NaNoWriMo Day 9 word count: 17,666
I learned an important lesson about looking up books on the library’s computers while my daughter is with me: Don’t read the titles out loud unless I’m sure they are ones I want her to read.
We were at the library a couple of months ago looking up mountain lions. This was the result of days of intense questioning about big cats and other large predators. Where they live, what they look like, what they eat, do they hunt alone or in groups, would a cheetah eat a lion or would a lion eat a cheetah, which animals eat people? My basic knowledge of wildlife, although bolstered by a life-long love of nature shows, was quickly exhausted under such rigorous examination. I took refuge at the library.
“Let’s see,” I said, scanning the page of results for the nonfiction books in the children’s section, “The Mountain Lion, Ezra: A Mountain Lion, Cougar: Ghost of the Rockies, When Mountain Lions Attack—”
“When Mountain Lions Attack! I want that one. I’ll write down the number.”
“Well, it looks like they’re all around 599.75, so we can go to that number and then look at what they have there and see what we want. It looks like they have a lot.”
I have a policy of not keeping information from my daughter. If she wants to know about a subject, we look it up, and she can pick out the books that interest her. I try to make sure that the information she receives is age-appropriate, so I sometimes censor a bit. So far, she’s still not a strong enough reader that she can tell when I’m editing what I’m reading to her, but I know those days are numbered. We also stay in the children’s section of the library, which provides us some buffer.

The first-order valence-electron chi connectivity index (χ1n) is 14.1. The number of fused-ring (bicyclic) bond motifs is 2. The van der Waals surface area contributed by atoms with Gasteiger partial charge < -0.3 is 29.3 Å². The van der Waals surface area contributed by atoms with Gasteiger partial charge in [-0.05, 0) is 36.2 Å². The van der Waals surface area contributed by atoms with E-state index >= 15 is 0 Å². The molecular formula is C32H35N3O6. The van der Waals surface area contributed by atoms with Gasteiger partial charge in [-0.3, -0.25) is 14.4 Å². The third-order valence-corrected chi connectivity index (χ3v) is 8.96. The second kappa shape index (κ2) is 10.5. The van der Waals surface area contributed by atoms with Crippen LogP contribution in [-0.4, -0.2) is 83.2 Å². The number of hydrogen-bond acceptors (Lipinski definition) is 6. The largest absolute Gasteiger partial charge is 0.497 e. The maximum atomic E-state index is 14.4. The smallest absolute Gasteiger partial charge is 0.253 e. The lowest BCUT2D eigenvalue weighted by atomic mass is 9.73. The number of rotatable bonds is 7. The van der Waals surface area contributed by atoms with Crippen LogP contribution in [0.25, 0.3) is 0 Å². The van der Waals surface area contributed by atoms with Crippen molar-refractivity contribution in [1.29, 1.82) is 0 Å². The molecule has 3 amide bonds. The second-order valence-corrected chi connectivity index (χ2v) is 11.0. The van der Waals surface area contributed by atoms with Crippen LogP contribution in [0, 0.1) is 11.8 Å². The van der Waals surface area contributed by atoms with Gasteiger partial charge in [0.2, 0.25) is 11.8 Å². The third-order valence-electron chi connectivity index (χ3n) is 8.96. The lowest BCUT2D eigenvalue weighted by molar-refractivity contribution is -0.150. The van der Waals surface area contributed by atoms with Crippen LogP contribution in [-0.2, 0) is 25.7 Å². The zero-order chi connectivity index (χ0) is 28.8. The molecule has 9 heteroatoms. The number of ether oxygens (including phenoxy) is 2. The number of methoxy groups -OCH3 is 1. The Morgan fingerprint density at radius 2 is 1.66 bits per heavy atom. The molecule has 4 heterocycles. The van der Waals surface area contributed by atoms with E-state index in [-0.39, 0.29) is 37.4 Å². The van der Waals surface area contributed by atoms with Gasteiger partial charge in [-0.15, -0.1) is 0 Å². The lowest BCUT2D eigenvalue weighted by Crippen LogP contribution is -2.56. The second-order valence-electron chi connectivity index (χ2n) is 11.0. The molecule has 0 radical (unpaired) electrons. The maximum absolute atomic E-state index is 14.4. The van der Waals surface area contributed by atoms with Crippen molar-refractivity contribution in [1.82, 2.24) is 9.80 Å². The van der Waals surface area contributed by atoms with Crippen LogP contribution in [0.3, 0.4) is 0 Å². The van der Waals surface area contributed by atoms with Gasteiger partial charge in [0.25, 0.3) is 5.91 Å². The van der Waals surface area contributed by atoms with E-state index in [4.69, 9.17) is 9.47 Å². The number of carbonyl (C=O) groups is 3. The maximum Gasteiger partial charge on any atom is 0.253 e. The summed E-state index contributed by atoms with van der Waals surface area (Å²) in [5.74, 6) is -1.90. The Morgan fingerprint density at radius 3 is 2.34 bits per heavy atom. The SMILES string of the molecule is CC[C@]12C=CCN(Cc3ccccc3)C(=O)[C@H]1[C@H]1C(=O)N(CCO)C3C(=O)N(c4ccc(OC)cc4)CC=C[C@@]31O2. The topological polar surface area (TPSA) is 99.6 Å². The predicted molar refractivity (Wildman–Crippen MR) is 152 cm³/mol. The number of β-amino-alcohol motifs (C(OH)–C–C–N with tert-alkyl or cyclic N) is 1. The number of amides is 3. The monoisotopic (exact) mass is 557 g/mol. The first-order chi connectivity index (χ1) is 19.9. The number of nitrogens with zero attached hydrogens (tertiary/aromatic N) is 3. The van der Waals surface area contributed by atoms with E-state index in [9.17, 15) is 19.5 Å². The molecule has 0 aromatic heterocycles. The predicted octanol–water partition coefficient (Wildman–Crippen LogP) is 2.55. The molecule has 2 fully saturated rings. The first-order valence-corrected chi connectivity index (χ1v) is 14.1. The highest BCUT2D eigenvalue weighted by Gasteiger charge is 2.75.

When she picked out When Mountain Lions Attack! as soon as we arrived in the mountain lions section, I couldn’t think of a good reason to tell her she couldn’t have it. I talked up the other books I found (“Oh! This one has pictures of baby mountain lions! Aren’t they so cute!”). She put those in the bag, too, but she held When Mountain Lions Attack! in her little hand for rest of our visit.
Come to find out, When Mountain Lions Attack! is part of a whole series of “When Wild Animals Attack!” books. Bears, tigers, snakes, crocodiles, sharks, all attacking humans, all in the children’s section of the library.
That night after my husband read to our daughter and turned out her light, he asked me, “Did you know she has a book called When Mountain Lions Attack?”
I explained what had happened at the library. “How bad is it?” I asked.
“It’s pretty bad,” he answered. “But she loves it. I try to read it in a very unexciting voice, and I skip over some of the gory parts.”
“Gory parts?” I’m fairly certain I raised one eyebrow while asking this.
I would hear about some of the gory parts from my daughter in the coming days.
“Mommy, tonight I want you to read chapter 5 with me. Daddy read it to me, but you haven’t read it yet. It’s my favorite.”
“Oh, really?” I asked. “What’s in chapter 5?” I already knew because my husband had warned me, but I wanted to know what she’d gotten from chapter 5.
“A mountain lion attacked a woman and it took 2,000 stitches to put her face back together.” When I read chapter 5, I learned that this phrase, “to put her face back together,” was pretty much exactly what it said in the book. My goodness, I thought. This is a children’s book?